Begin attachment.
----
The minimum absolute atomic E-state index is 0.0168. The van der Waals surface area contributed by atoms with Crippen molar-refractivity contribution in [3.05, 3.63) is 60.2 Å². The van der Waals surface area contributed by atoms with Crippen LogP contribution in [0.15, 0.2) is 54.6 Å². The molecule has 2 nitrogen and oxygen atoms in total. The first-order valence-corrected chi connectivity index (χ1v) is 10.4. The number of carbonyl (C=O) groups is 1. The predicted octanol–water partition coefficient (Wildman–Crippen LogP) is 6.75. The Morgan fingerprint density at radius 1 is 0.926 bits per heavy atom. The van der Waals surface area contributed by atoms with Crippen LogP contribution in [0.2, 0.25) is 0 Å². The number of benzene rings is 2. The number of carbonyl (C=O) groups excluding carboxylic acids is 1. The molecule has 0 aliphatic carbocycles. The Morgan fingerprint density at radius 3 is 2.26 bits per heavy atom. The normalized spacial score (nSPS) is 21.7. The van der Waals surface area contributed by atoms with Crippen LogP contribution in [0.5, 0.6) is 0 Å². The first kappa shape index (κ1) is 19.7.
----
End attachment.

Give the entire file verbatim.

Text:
The minimum absolute atomic E-state index is 0.0168. The van der Waals surface area contributed by atoms with Crippen molar-refractivity contribution in [3.05, 3.63) is 60.2 Å². The van der Waals surface area contributed by atoms with Crippen LogP contribution in [0.15, 0.2) is 54.6 Å². The molecule has 2 nitrogen and oxygen atoms in total. The first-order valence-corrected chi connectivity index (χ1v) is 10.4. The number of carbonyl (C=O) groups is 1. The predicted octanol–water partition coefficient (Wildman–Crippen LogP) is 6.75. The Morgan fingerprint density at radius 1 is 0.926 bits per heavy atom. The van der Waals surface area contributed by atoms with Crippen LogP contribution in [0.2, 0.25) is 0 Å². The number of benzene rings is 2. The number of carbonyl (C=O) groups excluding carboxylic acids is 1. The molecule has 0 aliphatic carbocycles. The Morgan fingerprint density at radius 3 is 2.26 bits per heavy atom. The normalized spacial score (nSPS) is 21.7. The van der Waals surface area contributed by atoms with Crippen LogP contribution in [0.5, 0.6) is 0 Å². The first kappa shape index (κ1) is 19.7.